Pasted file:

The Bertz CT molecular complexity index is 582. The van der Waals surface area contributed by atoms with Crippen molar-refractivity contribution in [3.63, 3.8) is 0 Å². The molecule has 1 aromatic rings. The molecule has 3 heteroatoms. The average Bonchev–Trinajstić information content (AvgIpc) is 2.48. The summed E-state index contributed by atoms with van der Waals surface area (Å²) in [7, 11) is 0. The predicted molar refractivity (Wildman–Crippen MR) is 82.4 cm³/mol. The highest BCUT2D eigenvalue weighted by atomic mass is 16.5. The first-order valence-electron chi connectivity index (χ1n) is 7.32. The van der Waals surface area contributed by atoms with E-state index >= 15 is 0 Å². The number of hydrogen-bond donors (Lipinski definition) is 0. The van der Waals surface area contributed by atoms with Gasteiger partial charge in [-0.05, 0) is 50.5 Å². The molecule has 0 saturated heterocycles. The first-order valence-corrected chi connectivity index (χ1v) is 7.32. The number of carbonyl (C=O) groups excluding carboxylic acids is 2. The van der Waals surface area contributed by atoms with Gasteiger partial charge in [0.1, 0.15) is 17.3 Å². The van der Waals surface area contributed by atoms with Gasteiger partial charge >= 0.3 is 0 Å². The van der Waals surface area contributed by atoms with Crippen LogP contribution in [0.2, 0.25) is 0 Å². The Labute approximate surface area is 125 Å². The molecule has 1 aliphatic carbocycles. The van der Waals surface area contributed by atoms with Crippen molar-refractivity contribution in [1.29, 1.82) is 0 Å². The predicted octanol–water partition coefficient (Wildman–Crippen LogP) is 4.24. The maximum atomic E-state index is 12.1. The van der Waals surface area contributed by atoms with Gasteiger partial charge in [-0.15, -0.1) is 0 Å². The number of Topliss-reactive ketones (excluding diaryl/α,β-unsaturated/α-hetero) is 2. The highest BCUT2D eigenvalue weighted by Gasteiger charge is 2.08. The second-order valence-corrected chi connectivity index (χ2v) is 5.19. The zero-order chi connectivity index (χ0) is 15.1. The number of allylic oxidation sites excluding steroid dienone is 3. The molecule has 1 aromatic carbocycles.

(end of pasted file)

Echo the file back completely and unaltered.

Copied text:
The Bertz CT molecular complexity index is 582. The van der Waals surface area contributed by atoms with Crippen molar-refractivity contribution in [3.63, 3.8) is 0 Å². The molecule has 1 aromatic rings. The molecule has 3 heteroatoms. The average Bonchev–Trinajstić information content (AvgIpc) is 2.48. The summed E-state index contributed by atoms with van der Waals surface area (Å²) in [7, 11) is 0. The predicted molar refractivity (Wildman–Crippen MR) is 82.4 cm³/mol. The highest BCUT2D eigenvalue weighted by atomic mass is 16.5. The first-order valence-electron chi connectivity index (χ1n) is 7.32. The van der Waals surface area contributed by atoms with E-state index >= 15 is 0 Å². The number of hydrogen-bond donors (Lipinski definition) is 0. The van der Waals surface area contributed by atoms with Gasteiger partial charge in [-0.05, 0) is 50.5 Å². The molecule has 0 saturated heterocycles. The first-order valence-corrected chi connectivity index (χ1v) is 7.32. The number of carbonyl (C=O) groups excluding carboxylic acids is 2. The van der Waals surface area contributed by atoms with Gasteiger partial charge in [0.1, 0.15) is 17.3 Å². The van der Waals surface area contributed by atoms with Gasteiger partial charge >= 0.3 is 0 Å². The van der Waals surface area contributed by atoms with Crippen LogP contribution in [0.2, 0.25) is 0 Å². The Labute approximate surface area is 125 Å². The molecule has 1 aliphatic carbocycles. The van der Waals surface area contributed by atoms with Crippen molar-refractivity contribution in [1.29, 1.82) is 0 Å². The predicted octanol–water partition coefficient (Wildman–Crippen LogP) is 4.24. The maximum atomic E-state index is 12.1. The van der Waals surface area contributed by atoms with Gasteiger partial charge in [-0.15, -0.1) is 0 Å². The number of Topliss-reactive ketones (excluding diaryl/α,β-unsaturated/α-hetero) is 2. The highest BCUT2D eigenvalue weighted by Gasteiger charge is 2.08. The second-order valence-corrected chi connectivity index (χ2v) is 5.19. The zero-order chi connectivity index (χ0) is 15.1. The number of allylic oxidation sites excluding steroid dienone is 3. The molecule has 1 aromatic carbocycles.